Board of Supervisors discuss vaccine hesitancy, herd immunity
For the first time since the Santa Barbara County Public Health Department began tracking in April 2020, there were no patients receiving care in the Intensive Care Units of local hospitals due to COVID-19 as of Monday.
Dr. Van Do-Reynoso, the Public Health director, shared the news to the County Board of Supervisors on Tuesday.
“The last time it was this low was when we had one patient at the end of October 2020, so this is, indeed, really good news, encouraging news, that perhaps we are turning the corner,” she told the board. She added that there are good data trends for the county, including decreases in both new cases and active cases across the county.
The health department reported a total of three ICU patients Tuesday.
However, Dr. Do-Reynoso shared that the county will still remain in the orange tier this week, with a 3.5 adjusted case rate for tier assignment and 4.1 new cases per day per 100,000. The county’s positivity rate sits at 1.4, with the health equity metric at 1.8.
The county’s case rate needs to be below two cases per 100,000 for two weeks before it can reach the yellow tier.
In addition, now that Pfizer’s vaccine just received emergency-use authorization approval for youths 12 and older from the Food and Drug Administration Monday, Dr. Do-Reynoso said the Centers for Disease Control and Prevention Independent Advisory Committee on Immunization Practices will be meeting today and is expected to vote by noon.
In anticipation of a vote of approval, she said the county has been planning for school-based clinics and will be ready to implement them as soon as next week. County officials are also in planning stages with local pharmacies and other health care providers providing the Pfizer vaccine.
Dr. Do-Reynoso said the Public Health Department awaits CDC fact sheets and dosage guidelines, along with parental permission guidelines from the state department.
“I think the benefit of getting your vaccination is that it will protect the child, it will protect their family, and it will protect the community,” she said. “Children can now return to a full array of extracurricular activities without the fear of getting COVID or transmitting COVID, so I think that the advantages and the benefits far outweigh any perceived disadvantages.”
The public health director also shared that 62.1% of eligible individuals in Santa Barbara County have had their first dose (or their single dose) and 48.6% of eligible individuals in the county have been fully vaccinated (with both doses or their single dose). She also shared the percentages of vaccines administered to individuals out of every individual in the county (including infants) — 49.5% of all county residents have gotten their first or single dose; and 38.7% of them are fully vaccinated.
The county received 6,650 doses of the COVID-19 vaccine this week to administer, but 15,730 vaccine doses sit in the health care system’s reserve that have not been administered. This resulted in a discussion among the board members about vaccine hesitancy.
Steve Lavagnino, the 5th District supervisor, asked why the board members are still required to wear masks indoors if they’re fully vaccinated, and the response was that the Cal/OSHA regulations are still in place for county employees.
“I mean, six cases and nobody in the ICU — I know there’s the time where you don’t want to announce victory too soon and we still have to be cognizant of the fact that it (COVID-19) still exists out there,” Supervisor Lavagnino said. “But at some point, we have to realize we’re going to live with this virus for the rest of our lives, and I think it’s incumbent upon us as leadership to show that we were the first ones who started to wear the masks — and it was real quick in implementing the ordinances — so we need to be just as swift in removing them when they don’t make sense anymore.”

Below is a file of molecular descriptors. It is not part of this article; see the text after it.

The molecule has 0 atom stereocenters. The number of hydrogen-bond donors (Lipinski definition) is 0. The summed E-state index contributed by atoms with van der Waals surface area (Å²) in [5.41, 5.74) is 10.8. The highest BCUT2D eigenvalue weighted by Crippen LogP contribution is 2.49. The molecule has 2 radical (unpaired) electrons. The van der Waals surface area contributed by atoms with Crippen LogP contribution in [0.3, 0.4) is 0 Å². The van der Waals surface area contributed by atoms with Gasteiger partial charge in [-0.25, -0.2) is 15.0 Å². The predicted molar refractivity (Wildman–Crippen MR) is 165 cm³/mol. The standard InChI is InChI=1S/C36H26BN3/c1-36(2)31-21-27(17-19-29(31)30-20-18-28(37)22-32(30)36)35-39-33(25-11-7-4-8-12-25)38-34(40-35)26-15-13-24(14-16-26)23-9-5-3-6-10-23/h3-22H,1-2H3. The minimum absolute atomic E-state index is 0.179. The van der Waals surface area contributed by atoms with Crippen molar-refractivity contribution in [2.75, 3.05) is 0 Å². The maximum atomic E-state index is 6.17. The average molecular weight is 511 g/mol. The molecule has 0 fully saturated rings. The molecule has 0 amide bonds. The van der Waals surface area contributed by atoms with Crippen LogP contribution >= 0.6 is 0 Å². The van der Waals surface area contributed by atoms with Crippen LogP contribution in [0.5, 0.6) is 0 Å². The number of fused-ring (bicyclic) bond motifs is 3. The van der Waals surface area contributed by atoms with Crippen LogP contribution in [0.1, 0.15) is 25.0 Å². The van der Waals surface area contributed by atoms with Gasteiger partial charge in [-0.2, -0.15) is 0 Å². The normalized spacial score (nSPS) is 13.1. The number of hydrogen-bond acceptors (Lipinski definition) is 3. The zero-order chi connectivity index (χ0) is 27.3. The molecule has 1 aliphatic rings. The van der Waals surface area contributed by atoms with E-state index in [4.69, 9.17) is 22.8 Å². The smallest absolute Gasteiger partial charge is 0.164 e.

During public comment, county resident Terri Strickland said she thinks “it’s time for this board to stop vaccine shaming.”
“If you really believe the vaccines work, why are you all sitting up there, six feet apart from each other, masked?” she said. “This is no way to encourage people who are on the fence to get the vaccine.”
First District Supervisor Das Williams responded to the comment saying that “encouragement is very different than shaming.”
“I think that it’s important to encourage people to be doing something that’s good for their neighbors and for their families and protect them from contracting a deadly disease,” he said. “We should have folks making their own decision about whether to get vaccinated … But the risks of having an insufficient number of people are vaccinated are high, and because of that, I very much encourage people to get out there and get vaccinated.”
Bob Nelson, board chair and 4th District supervisor, said he sympathizes with Ms. Strickland’s concerns. He added that he believes it stems from a lack of trust between residents and the government that even if they get the vaccine, the mitigation measures won’t go away. He said he knows many of his constituents feel like the “goalposts keep moving,” with the messaging from health officials going from slowing the spread to avoiding overwhelming the health care systems to waiting for a vaccine to now waiting until herd immunity.
“I don’t want to minimize any deaths that happened in this county, but we’ve now gone two weeks with no deaths, and we were one death before that and two deaths before that, and that’s per week,” Chair Nelson said. “I want to make sure we acknowledge the risk has gone down significantly, but we are still living with a lot of these mitigation measures and safety measures.
“As quickly as they (safety measures) came about, I really think that they should start to be phased out here, and I’m hopeful that the state is hearing that and that they will send down those guidelines.”